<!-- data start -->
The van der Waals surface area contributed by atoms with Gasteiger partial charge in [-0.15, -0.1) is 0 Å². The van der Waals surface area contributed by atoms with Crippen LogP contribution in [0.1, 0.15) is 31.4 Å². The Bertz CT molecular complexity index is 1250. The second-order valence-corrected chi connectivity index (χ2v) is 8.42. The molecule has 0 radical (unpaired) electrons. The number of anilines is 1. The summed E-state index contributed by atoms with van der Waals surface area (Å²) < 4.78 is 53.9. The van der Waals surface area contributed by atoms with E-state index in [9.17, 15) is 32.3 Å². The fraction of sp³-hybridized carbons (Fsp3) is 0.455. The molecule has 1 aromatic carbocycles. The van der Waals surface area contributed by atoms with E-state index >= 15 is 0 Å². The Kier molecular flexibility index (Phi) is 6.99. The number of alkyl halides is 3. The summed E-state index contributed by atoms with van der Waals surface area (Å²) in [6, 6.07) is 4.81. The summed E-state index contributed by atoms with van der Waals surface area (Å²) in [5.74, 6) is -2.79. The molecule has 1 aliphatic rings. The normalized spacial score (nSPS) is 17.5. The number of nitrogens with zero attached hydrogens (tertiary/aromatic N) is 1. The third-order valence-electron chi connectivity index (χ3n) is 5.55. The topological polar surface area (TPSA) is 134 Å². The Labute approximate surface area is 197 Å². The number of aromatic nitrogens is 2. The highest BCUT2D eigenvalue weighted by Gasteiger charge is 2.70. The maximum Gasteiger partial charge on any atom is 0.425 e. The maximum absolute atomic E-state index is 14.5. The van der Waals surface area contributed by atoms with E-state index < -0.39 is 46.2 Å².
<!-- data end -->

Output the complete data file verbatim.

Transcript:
The van der Waals surface area contributed by atoms with Gasteiger partial charge in [-0.15, -0.1) is 0 Å². The van der Waals surface area contributed by atoms with Crippen LogP contribution in [0.1, 0.15) is 31.4 Å². The Bertz CT molecular complexity index is 1250. The second-order valence-corrected chi connectivity index (χ2v) is 8.42. The molecule has 0 radical (unpaired) electrons. The number of anilines is 1. The summed E-state index contributed by atoms with van der Waals surface area (Å²) < 4.78 is 53.9. The van der Waals surface area contributed by atoms with E-state index in [9.17, 15) is 32.3 Å². The fraction of sp³-hybridized carbons (Fsp3) is 0.455. The molecule has 1 aromatic carbocycles. The van der Waals surface area contributed by atoms with E-state index >= 15 is 0 Å². The Kier molecular flexibility index (Phi) is 6.99. The number of alkyl halides is 3. The summed E-state index contributed by atoms with van der Waals surface area (Å²) in [6, 6.07) is 4.81. The summed E-state index contributed by atoms with van der Waals surface area (Å²) in [5.74, 6) is -2.79. The molecule has 1 aliphatic rings. The normalized spacial score (nSPS) is 17.5. The number of nitrogens with zero attached hydrogens (tertiary/aromatic N) is 1. The third-order valence-electron chi connectivity index (χ3n) is 5.55. The topological polar surface area (TPSA) is 134 Å². The Labute approximate surface area is 197 Å². The number of aromatic nitrogens is 2. The highest BCUT2D eigenvalue weighted by Gasteiger charge is 2.70. The maximum Gasteiger partial charge on any atom is 0.425 e. The maximum absolute atomic E-state index is 14.5. The van der Waals surface area contributed by atoms with E-state index < -0.39 is 46.2 Å².